Posted June 29, 2011 Atlanta, GA
Liz Klipp, Media Relations
Two Georgia Tech RoboBoat Teams made it to the finals in the 4th International RoboBoat Competition, held June 9-12 in Virginia Beach. Georgia Tech Aerospace System Design Laboratory placed 3rd and the Georgia Tech Savannah Robots placed 7th out of 15 university teams competing. Georgia Tech was the only school represented by two independent teams, and the first to have two teams place in the top half.
The RoboBoat Competition is a student robotics challenge in which teams design and race autonomous surface vehicles through an aquatic obstacle course. The Association of Unmanned Vehicle Systems Foundation and the Office of Naval Research jointly sponsored the event.
During this year's competition, 150 students from across the U.S., Taiwan and Indonesia competed for the title of "Best RoboBoat" and $20,000 in prize money. The robotic boats were asked to perform a series of progressively difficult tasks that simulate the types of activities that are expected of robotic craft built for the U.S. Navy and Coast Guard.
The Georgia Tech Aerospace System Design Laboratory’s Marine Robotics Group took home third place and $3,000. The team is made up of Aerospace Engineering graduate students Alan Smith, Sean Culpepper, David Moroniti, Eric Van Gehuchten and Pierre Valdez; Electrical and Computer Engineering graduate student Edward Macdonald; Computer science undergraduates Patrick Dillon and Alex Okonishnikov; Mechanical engineering undergraduates Chris Taylor and Jeff Carpenter. The team’s advisor is Professor Dimitri Mavris from the School of Aerospace Engineering.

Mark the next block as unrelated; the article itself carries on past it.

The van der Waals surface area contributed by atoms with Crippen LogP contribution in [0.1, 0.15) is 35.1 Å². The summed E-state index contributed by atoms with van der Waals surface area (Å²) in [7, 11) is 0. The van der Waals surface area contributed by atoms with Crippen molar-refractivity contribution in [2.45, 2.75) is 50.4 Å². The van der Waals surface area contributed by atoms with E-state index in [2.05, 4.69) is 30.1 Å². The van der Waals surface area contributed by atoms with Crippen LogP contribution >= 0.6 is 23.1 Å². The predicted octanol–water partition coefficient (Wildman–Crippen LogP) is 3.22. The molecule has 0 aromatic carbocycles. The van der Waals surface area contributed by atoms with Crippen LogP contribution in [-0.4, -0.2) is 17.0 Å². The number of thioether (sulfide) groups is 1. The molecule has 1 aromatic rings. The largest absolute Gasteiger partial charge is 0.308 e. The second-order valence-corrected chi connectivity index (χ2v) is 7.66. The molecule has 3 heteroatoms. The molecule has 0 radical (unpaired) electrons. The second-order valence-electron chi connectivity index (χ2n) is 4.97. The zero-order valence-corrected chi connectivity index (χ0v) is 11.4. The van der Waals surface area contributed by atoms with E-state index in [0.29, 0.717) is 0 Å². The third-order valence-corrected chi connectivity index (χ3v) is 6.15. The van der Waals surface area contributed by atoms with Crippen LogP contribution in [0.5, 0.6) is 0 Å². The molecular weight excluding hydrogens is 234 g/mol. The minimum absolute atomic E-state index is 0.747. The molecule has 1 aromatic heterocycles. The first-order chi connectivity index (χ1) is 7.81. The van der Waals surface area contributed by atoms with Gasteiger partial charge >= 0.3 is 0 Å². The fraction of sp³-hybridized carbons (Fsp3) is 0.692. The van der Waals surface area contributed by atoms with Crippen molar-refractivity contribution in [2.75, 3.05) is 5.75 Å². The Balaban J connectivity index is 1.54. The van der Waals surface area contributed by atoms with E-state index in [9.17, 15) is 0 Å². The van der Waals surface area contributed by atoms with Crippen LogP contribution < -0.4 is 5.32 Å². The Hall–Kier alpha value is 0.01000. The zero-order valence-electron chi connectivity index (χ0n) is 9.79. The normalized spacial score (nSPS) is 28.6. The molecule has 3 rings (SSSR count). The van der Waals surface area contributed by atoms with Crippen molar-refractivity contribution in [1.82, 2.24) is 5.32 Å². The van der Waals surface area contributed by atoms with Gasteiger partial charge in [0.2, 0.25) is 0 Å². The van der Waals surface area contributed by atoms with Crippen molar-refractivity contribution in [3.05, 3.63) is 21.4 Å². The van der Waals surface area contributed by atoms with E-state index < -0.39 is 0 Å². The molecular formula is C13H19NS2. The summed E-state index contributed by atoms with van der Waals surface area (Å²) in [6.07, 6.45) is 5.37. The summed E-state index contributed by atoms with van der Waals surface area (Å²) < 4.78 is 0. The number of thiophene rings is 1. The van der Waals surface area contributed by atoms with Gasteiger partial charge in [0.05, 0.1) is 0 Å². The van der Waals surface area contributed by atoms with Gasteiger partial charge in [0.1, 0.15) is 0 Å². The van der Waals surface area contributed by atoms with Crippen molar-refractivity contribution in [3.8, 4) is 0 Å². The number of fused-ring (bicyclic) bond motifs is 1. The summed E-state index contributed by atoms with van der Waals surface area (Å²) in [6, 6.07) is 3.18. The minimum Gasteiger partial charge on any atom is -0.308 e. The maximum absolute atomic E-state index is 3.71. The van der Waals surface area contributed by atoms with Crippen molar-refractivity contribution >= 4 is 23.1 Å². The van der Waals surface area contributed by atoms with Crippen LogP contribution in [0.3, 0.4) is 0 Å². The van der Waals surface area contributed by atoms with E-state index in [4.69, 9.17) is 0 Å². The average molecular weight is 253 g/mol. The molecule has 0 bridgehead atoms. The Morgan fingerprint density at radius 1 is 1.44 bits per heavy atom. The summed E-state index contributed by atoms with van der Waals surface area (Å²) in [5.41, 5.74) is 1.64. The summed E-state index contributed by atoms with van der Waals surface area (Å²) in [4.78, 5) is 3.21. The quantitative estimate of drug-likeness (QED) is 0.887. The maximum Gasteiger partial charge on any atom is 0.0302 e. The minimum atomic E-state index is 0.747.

The Marine Robotics Group’s autonomous surface vehicle, Captain Planet, was designed to have superior performance, robust low-level controls and to complete the mission in the minimum amount of time, said Santiago Balestrini, a research faculty member at the Aerospace System Design Laboratory, and the team’s technical advisor.
“Achieving the third objective proved difficult due to the complexity of these robots and the changing environmental conditions, but the team most definitely excelled in achieving the first two,” Balestrini said. “GT-MRG’s design was the second lightest and produced more thrust than most designs, giving it a large advantage in thrust-to-weight ratio, an often neglected, yet a key performance parameter of the judge’s scoring rubric.”
The Georgia Tech Savannah Robotics team earned 7th place and $500. Advised by Fumin Zhang, assistant professor in the School of Electrical and Computer Engineering, the Savannah team is made up of Electrical and Computer Engineering graduate students Steven Bradshaw, Dongsik Chang, Shayok Mukhopadhyay and Klimka Szwaykowska; Computer engineering undergraduate Will Crick; Electrical engineering undergraduates Valerie Bazie, Lisa Hicks, Sean Maxon and Casey T. Smith.
The team's autonomous surface vehicle, Victoria, featured an onboard embedded computing system and a long-range wireless system, which resulted in a significant reduction in weight and helped the team advance to the final round of competition.
“This year’s design included a long range wireless system which prevented connectivity issues during runs,” said Shayok Mukhopadhyay, a graduate student on the team. “This saved the team mission time and enabled us to perform multiple runs within a single time slot. All of our technical changes, backed by our team spirit propelled us into the finals this year.”